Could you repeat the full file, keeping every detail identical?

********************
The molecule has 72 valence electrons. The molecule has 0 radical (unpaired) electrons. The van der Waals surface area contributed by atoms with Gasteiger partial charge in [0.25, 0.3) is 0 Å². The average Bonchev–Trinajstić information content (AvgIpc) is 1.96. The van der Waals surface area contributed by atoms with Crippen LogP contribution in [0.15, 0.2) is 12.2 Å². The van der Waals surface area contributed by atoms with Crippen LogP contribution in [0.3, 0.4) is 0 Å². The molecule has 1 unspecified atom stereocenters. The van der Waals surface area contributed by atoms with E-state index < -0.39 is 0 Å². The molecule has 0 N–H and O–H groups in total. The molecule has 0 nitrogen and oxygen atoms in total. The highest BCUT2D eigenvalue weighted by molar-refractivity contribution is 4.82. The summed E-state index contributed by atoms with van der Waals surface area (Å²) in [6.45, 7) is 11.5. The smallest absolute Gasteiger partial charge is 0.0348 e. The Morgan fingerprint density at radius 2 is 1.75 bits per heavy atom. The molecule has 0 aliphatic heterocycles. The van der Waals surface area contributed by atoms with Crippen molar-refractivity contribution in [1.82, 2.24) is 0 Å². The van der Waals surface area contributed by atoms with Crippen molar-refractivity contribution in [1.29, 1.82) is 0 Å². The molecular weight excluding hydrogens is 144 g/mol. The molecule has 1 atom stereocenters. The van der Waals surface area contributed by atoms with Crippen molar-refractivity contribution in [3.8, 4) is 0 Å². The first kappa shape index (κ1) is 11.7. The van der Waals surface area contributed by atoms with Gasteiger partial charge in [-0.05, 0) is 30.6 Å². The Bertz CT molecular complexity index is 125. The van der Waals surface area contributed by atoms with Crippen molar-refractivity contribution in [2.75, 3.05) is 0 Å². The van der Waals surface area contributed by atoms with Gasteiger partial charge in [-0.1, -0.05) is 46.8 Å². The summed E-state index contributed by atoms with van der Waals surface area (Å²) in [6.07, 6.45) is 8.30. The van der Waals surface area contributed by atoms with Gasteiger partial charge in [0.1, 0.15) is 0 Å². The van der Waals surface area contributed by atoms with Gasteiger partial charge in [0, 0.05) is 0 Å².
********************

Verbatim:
The molecule has 72 valence electrons. The molecule has 0 radical (unpaired) electrons. The van der Waals surface area contributed by atoms with Gasteiger partial charge in [0.25, 0.3) is 0 Å². The average Bonchev–Trinajstić information content (AvgIpc) is 1.96. The van der Waals surface area contributed by atoms with Crippen LogP contribution in [0.15, 0.2) is 12.2 Å². The van der Waals surface area contributed by atoms with Crippen LogP contribution in [0.3, 0.4) is 0 Å². The molecule has 1 unspecified atom stereocenters. The van der Waals surface area contributed by atoms with E-state index < -0.39 is 0 Å². The molecule has 0 N–H and O–H groups in total. The molecule has 0 nitrogen and oxygen atoms in total. The highest BCUT2D eigenvalue weighted by molar-refractivity contribution is 4.82. The summed E-state index contributed by atoms with van der Waals surface area (Å²) in [6.45, 7) is 11.5. The smallest absolute Gasteiger partial charge is 0.0348 e. The Morgan fingerprint density at radius 2 is 1.75 bits per heavy atom. The molecule has 0 aliphatic heterocycles. The van der Waals surface area contributed by atoms with Crippen molar-refractivity contribution in [1.82, 2.24) is 0 Å². The van der Waals surface area contributed by atoms with Crippen molar-refractivity contribution in [1.29, 1.82) is 0 Å². The molecular weight excluding hydrogens is 144 g/mol. The molecule has 1 atom stereocenters. The van der Waals surface area contributed by atoms with Crippen molar-refractivity contribution in [3.8, 4) is 0 Å². The first kappa shape index (κ1) is 11.7. The van der Waals surface area contributed by atoms with Gasteiger partial charge in [-0.05, 0) is 30.6 Å². The Bertz CT molecular complexity index is 125. The van der Waals surface area contributed by atoms with Crippen molar-refractivity contribution in [2.75, 3.05) is 0 Å². The van der Waals surface area contributed by atoms with Gasteiger partial charge in [-0.1, -0.05) is 46.8 Å². The summed E-state index contributed by atoms with van der Waals surface area (Å²) in [6.07, 6.45) is 8.30. The van der Waals surface area contributed by atoms with Gasteiger partial charge in [0.1, 0.15) is 0 Å². The van der Waals surface area contributed by atoms with Gasteiger partial charge in [0, 0.05) is 0 Å².